IN THIS ISSUE
Q&A with Dave Harmon
David Harmon, CCSA, CIA, CISA, CPA, is director of financial management programs at UCLA in Los Angeles. Harmon helped develop a CSA program in his former position at Fannie Mae, instructs several IIA courses on CSA, and contributed to the questions in the CCSA exam.
Before you chose a topic, it’s important to identify your customer and consider what the customer’s expectations are. It is always good to have ideas of topics to discuss, but one of your primary considerations should be: "What will it take to have a satisfied customer?" Then, tailor your topic and approach accordingly. For instance, a customer may be interested in a particular process that is new or has changed recently, or there may be "people" issues affecting a team's ability to manage a complex process. In some cases, you may have an audit objective that runs contrary to what your customer wants. In those situations, try to be creative and find a way to do both.
One way of selecting an appropriate topic is to ask the customer what he or she wants to talk about. Ask both management and staff. You may be surprised by their response. Management tends to be more task or process focused. Staff members tend to be more sensitive to the "soft" control issues that affect tasks and processes, and they have the closest grasp on the day-to-day detail. Management frequently only knows what is supposed to happen, while staff members know what actually happens. The feedback you receive may help you determine whether to structure a workshop that has a broader, soft-control scope or one that is more narrowly focused and perhaps more process oriented.
Next, choose a topic that is relevant and timely. Y2K readiness would have been a great topic in 1997, but if you waited until the middle of 1999, you may have been a day late and a dollar short. I don’t have to remind you that people are busy and their time is valuable. You will have a tough time engaging group members in a topic they do not think is important. Keep in mind that your job as a facilitator is not to select a topic that you think is important but to help your group members assess something that is important to them.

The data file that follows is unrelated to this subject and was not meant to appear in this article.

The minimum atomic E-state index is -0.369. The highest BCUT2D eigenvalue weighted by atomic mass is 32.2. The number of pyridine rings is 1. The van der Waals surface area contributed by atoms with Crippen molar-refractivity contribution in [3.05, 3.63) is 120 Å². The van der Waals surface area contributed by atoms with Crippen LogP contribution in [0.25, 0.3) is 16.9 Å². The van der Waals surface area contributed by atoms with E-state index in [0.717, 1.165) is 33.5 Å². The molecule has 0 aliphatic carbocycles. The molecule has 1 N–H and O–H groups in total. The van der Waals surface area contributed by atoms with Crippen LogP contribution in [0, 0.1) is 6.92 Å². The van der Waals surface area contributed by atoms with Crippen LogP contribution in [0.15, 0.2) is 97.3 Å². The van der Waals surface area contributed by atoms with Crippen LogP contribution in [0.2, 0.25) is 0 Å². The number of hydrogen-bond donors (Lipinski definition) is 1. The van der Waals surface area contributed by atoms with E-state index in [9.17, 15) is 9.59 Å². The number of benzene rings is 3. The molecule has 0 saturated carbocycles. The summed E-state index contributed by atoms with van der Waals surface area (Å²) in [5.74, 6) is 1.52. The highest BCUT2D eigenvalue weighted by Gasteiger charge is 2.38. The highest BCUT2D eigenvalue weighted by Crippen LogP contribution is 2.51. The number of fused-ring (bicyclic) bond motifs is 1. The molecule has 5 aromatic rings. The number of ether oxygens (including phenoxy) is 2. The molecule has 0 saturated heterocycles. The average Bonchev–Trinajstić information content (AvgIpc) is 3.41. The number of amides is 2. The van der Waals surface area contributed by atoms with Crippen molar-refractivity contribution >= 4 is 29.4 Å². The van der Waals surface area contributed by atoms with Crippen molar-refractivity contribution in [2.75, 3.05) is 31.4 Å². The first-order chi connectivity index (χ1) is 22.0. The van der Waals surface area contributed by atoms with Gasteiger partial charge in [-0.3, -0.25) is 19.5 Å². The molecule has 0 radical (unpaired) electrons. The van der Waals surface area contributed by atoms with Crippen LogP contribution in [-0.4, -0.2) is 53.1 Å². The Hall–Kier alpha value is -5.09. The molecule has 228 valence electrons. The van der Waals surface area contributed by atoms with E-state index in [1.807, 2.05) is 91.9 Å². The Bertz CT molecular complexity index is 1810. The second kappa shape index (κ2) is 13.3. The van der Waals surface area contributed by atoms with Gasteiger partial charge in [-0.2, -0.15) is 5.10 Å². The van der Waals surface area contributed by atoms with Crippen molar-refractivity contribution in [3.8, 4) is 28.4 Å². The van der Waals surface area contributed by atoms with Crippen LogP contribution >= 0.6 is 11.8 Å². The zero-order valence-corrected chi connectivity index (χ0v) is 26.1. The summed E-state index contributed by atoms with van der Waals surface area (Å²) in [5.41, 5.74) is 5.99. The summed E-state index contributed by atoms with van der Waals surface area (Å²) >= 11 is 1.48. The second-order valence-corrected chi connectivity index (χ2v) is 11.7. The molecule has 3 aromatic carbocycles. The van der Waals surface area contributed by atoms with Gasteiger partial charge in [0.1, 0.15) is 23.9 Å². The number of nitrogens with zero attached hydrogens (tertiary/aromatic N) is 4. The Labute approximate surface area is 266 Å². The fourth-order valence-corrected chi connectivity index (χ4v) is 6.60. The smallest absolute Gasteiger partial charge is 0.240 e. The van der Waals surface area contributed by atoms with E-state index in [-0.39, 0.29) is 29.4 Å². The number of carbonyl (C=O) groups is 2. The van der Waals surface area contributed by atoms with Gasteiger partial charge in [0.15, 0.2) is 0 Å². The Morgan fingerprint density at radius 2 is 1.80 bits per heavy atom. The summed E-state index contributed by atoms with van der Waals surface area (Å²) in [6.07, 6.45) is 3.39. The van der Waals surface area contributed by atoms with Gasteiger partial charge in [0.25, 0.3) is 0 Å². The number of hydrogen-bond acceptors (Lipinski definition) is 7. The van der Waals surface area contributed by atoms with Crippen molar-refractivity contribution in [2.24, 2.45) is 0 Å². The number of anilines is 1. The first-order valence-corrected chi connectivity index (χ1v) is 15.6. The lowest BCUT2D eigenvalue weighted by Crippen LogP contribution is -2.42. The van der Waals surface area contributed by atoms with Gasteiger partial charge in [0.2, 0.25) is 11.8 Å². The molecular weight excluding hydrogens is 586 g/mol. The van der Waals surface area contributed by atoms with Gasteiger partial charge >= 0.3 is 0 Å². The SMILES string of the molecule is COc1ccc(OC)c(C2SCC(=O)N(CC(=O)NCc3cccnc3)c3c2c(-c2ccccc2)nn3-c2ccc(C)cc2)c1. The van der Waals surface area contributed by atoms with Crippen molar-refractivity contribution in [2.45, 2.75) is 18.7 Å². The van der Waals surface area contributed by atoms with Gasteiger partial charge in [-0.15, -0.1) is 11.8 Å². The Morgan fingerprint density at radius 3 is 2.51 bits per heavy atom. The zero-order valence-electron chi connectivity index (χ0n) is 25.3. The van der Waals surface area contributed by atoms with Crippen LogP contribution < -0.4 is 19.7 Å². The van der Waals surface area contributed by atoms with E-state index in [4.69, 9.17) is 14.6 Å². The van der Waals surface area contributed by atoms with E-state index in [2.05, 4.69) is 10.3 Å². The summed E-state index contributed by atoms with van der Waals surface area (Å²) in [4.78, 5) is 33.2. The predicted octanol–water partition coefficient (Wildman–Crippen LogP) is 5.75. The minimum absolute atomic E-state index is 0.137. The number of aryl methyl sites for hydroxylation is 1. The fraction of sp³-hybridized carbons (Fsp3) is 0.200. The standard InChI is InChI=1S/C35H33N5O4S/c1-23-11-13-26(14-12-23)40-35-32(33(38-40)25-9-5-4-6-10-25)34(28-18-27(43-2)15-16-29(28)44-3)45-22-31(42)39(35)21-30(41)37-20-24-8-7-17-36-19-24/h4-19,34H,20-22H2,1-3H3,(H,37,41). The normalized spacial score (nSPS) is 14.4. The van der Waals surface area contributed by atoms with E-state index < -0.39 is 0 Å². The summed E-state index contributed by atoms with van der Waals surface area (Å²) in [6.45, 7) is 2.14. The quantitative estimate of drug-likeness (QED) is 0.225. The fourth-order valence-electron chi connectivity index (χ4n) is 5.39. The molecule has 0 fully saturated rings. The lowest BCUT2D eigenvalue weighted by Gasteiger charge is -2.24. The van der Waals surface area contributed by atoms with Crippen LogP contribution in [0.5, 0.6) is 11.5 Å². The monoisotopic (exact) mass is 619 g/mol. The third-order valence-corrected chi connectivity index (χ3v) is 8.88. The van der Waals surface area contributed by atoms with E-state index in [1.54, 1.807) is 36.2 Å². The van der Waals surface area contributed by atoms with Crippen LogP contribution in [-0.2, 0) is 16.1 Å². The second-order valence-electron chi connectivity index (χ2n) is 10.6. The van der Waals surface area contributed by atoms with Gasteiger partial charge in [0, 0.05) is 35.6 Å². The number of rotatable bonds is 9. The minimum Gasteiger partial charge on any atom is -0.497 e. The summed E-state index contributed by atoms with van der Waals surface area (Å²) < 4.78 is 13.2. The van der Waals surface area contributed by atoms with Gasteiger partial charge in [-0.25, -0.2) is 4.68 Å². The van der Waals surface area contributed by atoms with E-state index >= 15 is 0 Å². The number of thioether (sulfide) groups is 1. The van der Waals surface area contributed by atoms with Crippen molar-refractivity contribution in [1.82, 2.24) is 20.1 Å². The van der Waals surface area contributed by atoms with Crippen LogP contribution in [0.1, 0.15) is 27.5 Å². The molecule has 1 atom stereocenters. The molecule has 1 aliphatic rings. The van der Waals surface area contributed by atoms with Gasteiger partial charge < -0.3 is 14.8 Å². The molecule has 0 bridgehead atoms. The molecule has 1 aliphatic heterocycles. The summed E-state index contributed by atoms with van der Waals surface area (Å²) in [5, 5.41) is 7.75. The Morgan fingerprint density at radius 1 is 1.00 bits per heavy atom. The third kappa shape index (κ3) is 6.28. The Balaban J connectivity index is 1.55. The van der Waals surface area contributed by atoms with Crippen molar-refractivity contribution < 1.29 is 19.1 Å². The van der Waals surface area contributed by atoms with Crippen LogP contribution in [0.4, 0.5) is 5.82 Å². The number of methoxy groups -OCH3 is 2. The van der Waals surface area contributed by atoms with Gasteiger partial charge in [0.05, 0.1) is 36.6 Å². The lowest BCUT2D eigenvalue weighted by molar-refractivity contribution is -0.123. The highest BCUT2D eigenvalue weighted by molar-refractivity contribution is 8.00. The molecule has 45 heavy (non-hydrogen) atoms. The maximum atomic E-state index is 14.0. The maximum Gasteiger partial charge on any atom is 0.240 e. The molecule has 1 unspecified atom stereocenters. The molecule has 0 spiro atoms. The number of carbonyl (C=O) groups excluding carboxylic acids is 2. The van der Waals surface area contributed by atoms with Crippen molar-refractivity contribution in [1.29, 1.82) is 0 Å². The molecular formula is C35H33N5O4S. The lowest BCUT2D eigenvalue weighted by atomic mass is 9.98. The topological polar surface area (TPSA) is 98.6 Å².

For your first workshop, don’t pick the most challenging or difficult topic to discuss, even if it is the most important, because the most critical topic may present the greatest opportunity for failure. Remember, there is a lot going on during a workshop that can be rather overwhelming for a first-time facilitator. From practicing facilitation skills to operating new types of equipment (which may or may not work) to perhaps dealing with one or two emotionally charged, opinionated, or otherwise difficult personalities, you will have a lot more on your mind than the subject matter of the actual CSA workshop. So, choosing a topic that requires intense thinking on your part may not be the best idea. You may want to avoid complex topics such as derivatives or network security, for example, unless you’re familiar and comfortable with these subjects.
Ultimately, you’ll want to select a topic that is relevant, but not too controversial. Striking the right balance is key. So, use the "Goldilocks" approach to help you determine what topic will work best — something that’s not too hot and not too cold, but just right.
One final word of advice — choose a topic and approach that feel right to you, the facilitator. If you’re coerced into discussing a topic that you do not feel comfortable with, you may be setting yourself up for failure.
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